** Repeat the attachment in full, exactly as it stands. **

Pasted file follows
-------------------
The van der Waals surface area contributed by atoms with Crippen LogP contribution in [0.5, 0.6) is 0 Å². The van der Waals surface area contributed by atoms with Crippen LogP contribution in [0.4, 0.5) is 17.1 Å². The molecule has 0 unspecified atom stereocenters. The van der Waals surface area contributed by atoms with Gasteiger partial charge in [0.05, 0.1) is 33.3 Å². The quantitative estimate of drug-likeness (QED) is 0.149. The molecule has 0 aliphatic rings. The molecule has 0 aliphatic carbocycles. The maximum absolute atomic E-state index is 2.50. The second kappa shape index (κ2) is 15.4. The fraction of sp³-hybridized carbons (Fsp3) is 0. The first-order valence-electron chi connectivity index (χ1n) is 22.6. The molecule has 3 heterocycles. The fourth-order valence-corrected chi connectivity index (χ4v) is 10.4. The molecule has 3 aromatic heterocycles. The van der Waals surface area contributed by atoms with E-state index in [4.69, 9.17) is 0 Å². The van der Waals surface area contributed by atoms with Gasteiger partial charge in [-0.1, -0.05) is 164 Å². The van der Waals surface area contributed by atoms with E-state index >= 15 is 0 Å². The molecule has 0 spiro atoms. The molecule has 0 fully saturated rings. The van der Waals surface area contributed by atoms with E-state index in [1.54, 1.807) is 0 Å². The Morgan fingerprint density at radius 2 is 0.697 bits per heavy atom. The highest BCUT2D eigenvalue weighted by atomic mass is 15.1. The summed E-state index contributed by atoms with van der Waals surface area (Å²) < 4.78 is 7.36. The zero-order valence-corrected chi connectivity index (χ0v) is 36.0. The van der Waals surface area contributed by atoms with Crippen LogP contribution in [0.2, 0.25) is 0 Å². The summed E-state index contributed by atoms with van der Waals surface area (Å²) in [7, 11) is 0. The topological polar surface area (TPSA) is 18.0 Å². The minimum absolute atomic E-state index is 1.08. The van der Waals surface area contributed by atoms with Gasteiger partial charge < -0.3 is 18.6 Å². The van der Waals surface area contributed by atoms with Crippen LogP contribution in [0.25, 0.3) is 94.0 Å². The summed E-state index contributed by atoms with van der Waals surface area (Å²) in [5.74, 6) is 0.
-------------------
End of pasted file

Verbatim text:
The van der Waals surface area contributed by atoms with Crippen LogP contribution in [0.5, 0.6) is 0 Å². The van der Waals surface area contributed by atoms with Crippen LogP contribution in [0.4, 0.5) is 17.1 Å². The molecule has 0 unspecified atom stereocenters. The van der Waals surface area contributed by atoms with Gasteiger partial charge in [0.05, 0.1) is 33.3 Å². The quantitative estimate of drug-likeness (QED) is 0.149. The molecule has 0 aliphatic rings. The molecule has 0 aliphatic carbocycles. The maximum absolute atomic E-state index is 2.50. The second kappa shape index (κ2) is 15.4. The fraction of sp³-hybridized carbons (Fsp3) is 0. The first-order valence-electron chi connectivity index (χ1n) is 22.6. The molecule has 3 heterocycles. The fourth-order valence-corrected chi connectivity index (χ4v) is 10.4. The molecule has 3 aromatic heterocycles. The van der Waals surface area contributed by atoms with E-state index in [4.69, 9.17) is 0 Å². The van der Waals surface area contributed by atoms with Gasteiger partial charge in [-0.1, -0.05) is 164 Å². The van der Waals surface area contributed by atoms with E-state index >= 15 is 0 Å². The molecule has 0 spiro atoms. The molecule has 0 fully saturated rings. The van der Waals surface area contributed by atoms with E-state index in [1.54, 1.807) is 0 Å². The Morgan fingerprint density at radius 2 is 0.697 bits per heavy atom. The highest BCUT2D eigenvalue weighted by atomic mass is 15.1. The summed E-state index contributed by atoms with van der Waals surface area (Å²) < 4.78 is 7.36. The zero-order valence-corrected chi connectivity index (χ0v) is 36.0. The van der Waals surface area contributed by atoms with Crippen LogP contribution in [0.2, 0.25) is 0 Å². The summed E-state index contributed by atoms with van der Waals surface area (Å²) in [7, 11) is 0. The topological polar surface area (TPSA) is 18.0 Å². The minimum absolute atomic E-state index is 1.08. The van der Waals surface area contributed by atoms with Gasteiger partial charge < -0.3 is 18.6 Å². The van der Waals surface area contributed by atoms with Crippen LogP contribution in [0.25, 0.3) is 94.0 Å². The summed E-state index contributed by atoms with van der Waals surface area (Å²) in [5.74, 6) is 0.